“If you haven’t chosen a New Year’s resolution yet, I recommend a commitment to waste less food,” says Xouhoa Bowen, founder of Community Impact Lab in San Leandro.
Like most of us, Xouhoa found herself frequently throwing out food that had spoiled—until she took the Stop Food Waste Challenge to find out how much of her family’s food was going to waste and why, and to learn new habits to make the most of their food.
“In the first part of the challenge, it was quite eye-opening to measure the amounts of food gone bad and to understand the reasons why,” Bowen recalls. “There were a lot of greens that wilted before I could use them, and leftovers forgotten at the back of the fridge.”
Now some new tools and routines help her save food: for example, placing items that need to be eaten first on a designated fridge shelf. “It’s such a small change, but now when I open the fridge, I see right away what to use up and can plan meals around that.”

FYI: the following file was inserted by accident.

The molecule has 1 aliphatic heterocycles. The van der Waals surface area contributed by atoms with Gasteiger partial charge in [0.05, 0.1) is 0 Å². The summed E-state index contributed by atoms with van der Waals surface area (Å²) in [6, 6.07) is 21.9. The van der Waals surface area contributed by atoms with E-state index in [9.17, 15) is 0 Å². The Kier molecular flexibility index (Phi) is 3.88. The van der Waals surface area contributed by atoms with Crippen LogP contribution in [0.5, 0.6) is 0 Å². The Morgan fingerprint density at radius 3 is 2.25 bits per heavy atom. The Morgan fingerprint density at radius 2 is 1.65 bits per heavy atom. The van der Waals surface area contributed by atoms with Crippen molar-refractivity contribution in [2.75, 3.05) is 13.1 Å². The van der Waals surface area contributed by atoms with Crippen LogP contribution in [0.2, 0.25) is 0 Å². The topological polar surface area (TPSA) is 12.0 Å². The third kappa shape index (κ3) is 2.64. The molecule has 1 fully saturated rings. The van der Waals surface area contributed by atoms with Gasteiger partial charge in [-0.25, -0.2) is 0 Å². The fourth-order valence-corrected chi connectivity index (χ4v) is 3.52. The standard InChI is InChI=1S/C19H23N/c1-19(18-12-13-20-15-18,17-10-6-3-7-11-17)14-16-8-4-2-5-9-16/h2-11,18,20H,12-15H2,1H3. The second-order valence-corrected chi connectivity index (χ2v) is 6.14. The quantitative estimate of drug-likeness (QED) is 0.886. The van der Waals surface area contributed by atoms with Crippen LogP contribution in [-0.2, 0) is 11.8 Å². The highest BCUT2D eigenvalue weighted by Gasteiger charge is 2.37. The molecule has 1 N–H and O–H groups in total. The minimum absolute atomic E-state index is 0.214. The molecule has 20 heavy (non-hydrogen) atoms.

For Bowen, developing greater awareness about wasted food took effort, but the payoff is well worth it. “It helps the environment, plus I’m saving money and even got more creative in the kitchen as a result of the Stop Food Waste Challenge,” she concludes.
At Community Impact Lab, a nonprofit empowering women for positive social change, Bowen now teaches others to make the most of their food.
Ready to take the Stop Food Waste Challenge? Get started with the 10-minute Fridge Reality Check. Find the guide and many food saving tips and tools at stopfoodwaste.org/challenge.